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Why I’m glad kids today are pussies

May 7, 2009

Everywhere you look you see the results of overzealous, don’t-contribute-anything-to-society soccer moms:  Playgrounds made out of plastic that are so safe as to take all the fun out of recess; day care centers where there are more disinefecant wipes than crayons; kids attached to their parents via A LEASH.  All of these things lead to one inescapable conclusion – kids today are pussies.   I’m not saying it’s their fault, it’s not, it’s the fault of their parents, but that still doesn’t negate the fact that in the end, these kids are giant pussies.  I cringe at the thought of what America will be like in 30 years when these pussies take over and are responsible for shit.  It ain’t gonna be pretty.  But here’s the good news:  Compared to the rest of generation P, my kids are going to look like supermen!  My plan is to get a house with a big enough back yard that I can go and buy / build all the old playground equipment that I loved to play on when I was growing up – no fancy colors, nothing plastic, just good old fashion steel bars welded together into some sort of monkey cage that stood 15 feet off the ground.  I loved that thing. 

7 feet and that's considered the jumbo one!  Double that shit and then we'll talk!

7 feet and that's considered the jumbo one! Double that shit and then we'll talk!

We used to play bar tag on that sucker, and the only rule was that you couldn’t touch the ground.  Sure, a lot of kids cried and I probably did long-term damage to my knees from constantly jumping off the top of that thing, but you know what – it taught you how to sack up and be a man.  I’m sick of kids today being rewarded for every stupid thing they do – we don’t need the religious right to oppose Darwin’s theory of evolution, the ultra liberals are doing just fine on their own!  By making it seem like everyone is equal, we are robbing our kids of the opportunity to learn that everyone is NOT equal.  I know, I know, it’s shocking to hear, but it’s the truth.  And what better place for your kids to learn that some people are better at some things than others than on the playground?  So, when my future kids start to develop their motor skills I’m going to make sure they have access to the most death-defying playground equipment available – the spinner that taught you about centrifugal force (and vomit), the monkey bars that taught you about gravity, the metal slides that taught you about thermodynamics, and the giant wooden structures that taught you about splinters – and if I can’t find any, I’ll go to Home Depot, buy some iron beams, weld that shit together, and build it myself.  Kids need to hurt themselves if they ever want to learn – what’s the best way to learn not to put your hands in the fire – it’s by putting your hands in the fire!  That kid will learn pretty damn quick that putting ones hand in the fire is not a good idea!  So here’s what I say to all those yuppies out there who spray everything down with disinfectant (and then wonder why their kids are allergic to everything), won’t let their kids play on playground equipment that isn’t covered in foam padding, and think that you deserve a star just for showing up to class – keep it up!  Because when those kids are all grown up, they’ll still be giant pussies, and my kids will kick their ass.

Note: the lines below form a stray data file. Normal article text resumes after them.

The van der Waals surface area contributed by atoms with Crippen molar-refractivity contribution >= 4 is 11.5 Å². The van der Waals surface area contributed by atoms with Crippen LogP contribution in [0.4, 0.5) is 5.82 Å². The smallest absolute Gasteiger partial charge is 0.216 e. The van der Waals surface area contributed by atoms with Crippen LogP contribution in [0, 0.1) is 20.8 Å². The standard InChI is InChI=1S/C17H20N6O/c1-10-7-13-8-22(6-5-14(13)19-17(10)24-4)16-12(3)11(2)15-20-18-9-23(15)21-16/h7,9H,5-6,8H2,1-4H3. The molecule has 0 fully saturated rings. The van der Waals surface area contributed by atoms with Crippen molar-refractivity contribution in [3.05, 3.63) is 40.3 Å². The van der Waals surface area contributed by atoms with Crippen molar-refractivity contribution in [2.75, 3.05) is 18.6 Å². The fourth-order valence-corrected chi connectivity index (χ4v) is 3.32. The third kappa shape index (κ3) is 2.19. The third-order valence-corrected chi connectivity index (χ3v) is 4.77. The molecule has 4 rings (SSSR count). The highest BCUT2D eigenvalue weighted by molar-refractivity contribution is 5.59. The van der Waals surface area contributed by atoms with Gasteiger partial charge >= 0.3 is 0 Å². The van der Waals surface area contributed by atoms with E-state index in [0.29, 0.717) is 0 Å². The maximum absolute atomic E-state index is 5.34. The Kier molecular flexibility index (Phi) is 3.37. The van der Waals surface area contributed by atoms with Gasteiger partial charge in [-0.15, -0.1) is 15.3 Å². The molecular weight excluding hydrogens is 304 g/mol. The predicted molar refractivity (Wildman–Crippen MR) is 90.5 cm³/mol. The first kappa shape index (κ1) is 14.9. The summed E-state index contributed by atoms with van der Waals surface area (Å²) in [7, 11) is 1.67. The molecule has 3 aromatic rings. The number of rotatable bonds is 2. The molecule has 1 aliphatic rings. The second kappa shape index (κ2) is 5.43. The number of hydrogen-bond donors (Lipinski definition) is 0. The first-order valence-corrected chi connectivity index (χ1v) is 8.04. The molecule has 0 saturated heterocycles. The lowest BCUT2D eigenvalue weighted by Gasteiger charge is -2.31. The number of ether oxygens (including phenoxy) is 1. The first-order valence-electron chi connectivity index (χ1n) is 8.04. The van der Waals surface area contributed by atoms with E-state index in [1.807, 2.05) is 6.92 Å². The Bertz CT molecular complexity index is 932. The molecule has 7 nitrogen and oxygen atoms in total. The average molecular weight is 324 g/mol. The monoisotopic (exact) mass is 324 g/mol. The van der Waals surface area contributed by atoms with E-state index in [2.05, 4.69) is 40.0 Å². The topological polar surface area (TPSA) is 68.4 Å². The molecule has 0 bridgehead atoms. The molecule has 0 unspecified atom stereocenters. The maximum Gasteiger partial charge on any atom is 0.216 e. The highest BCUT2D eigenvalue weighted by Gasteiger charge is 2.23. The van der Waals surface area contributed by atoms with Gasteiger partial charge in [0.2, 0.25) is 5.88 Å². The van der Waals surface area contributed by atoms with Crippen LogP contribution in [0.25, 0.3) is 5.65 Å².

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5 comments

  1. We also had a chain link climbing wall, and the entire playground area was covered in little stones that would juuuust fit into the cuts you got falling off the balance beam… Ah, memories!


  2. My dad was famous for creating home-made playground equipment that hung from trees. We had the rope swing with one foot loop – so dangerous, so fun. The trapese bar (metal bar, more rope and pine needle padding on the ground) and then my ultimate fav, the high bar! Yes, a metal bar, high in a tree set between two limbs. You had to climb the tree to get high enough to grab on. Then – dismount without breaking your legs! (always bend your knees and roll when you land)…I’m happy to report, I never broke a bone. My dad (also an assistant Scout master, would never miss an opportunity to see his girl’s “sack up and be a man.” Now that’s parenting!


  3. You just KNOW a toddler who’s forced to wear a bicycle helmet is gonna grow up to be a huge douche.


  4. This blog from a 9 year old who was terrified of a ball! But I love what you wrote, agree with it 1000% and want to be the proud grandparent of a kid who kicks other grandkids asses! Love, Grandma-in-waiting.
    PS If anyone has a good name for me instead of grandma let me know. Mother Drucker


  5. Friggin’ Awesome Post!! As a single man who’s most recent relationship was with an over-protective single soccer mom, I can say that I doubt SERIOUSLY that I will ever date another “modern” woman with young children. The little girl had a bigger set than her older brother.

    I was raised to man up, try things and take risks. It’s my opinion that I’m better for it. The kids I see today cry at the slightest provacation, and parents wig out at the smallest of possible risks near their children.

    Shit! I remember jumping out of swings….getting them as high as the crossbar and jumping out…backwards forwards….it was great. We learned lessons about gravity…and bruises. Monkey bars were a challenge worthy of hero status if you could cross them on a dare during the height of summer…I believe you referred to that phenomena as the “Lessons of thermodynamics”. LOL!

    So much I could add, but I have to get back to work. Thanks for writing this. I had been wondering if anyone else felt this way!



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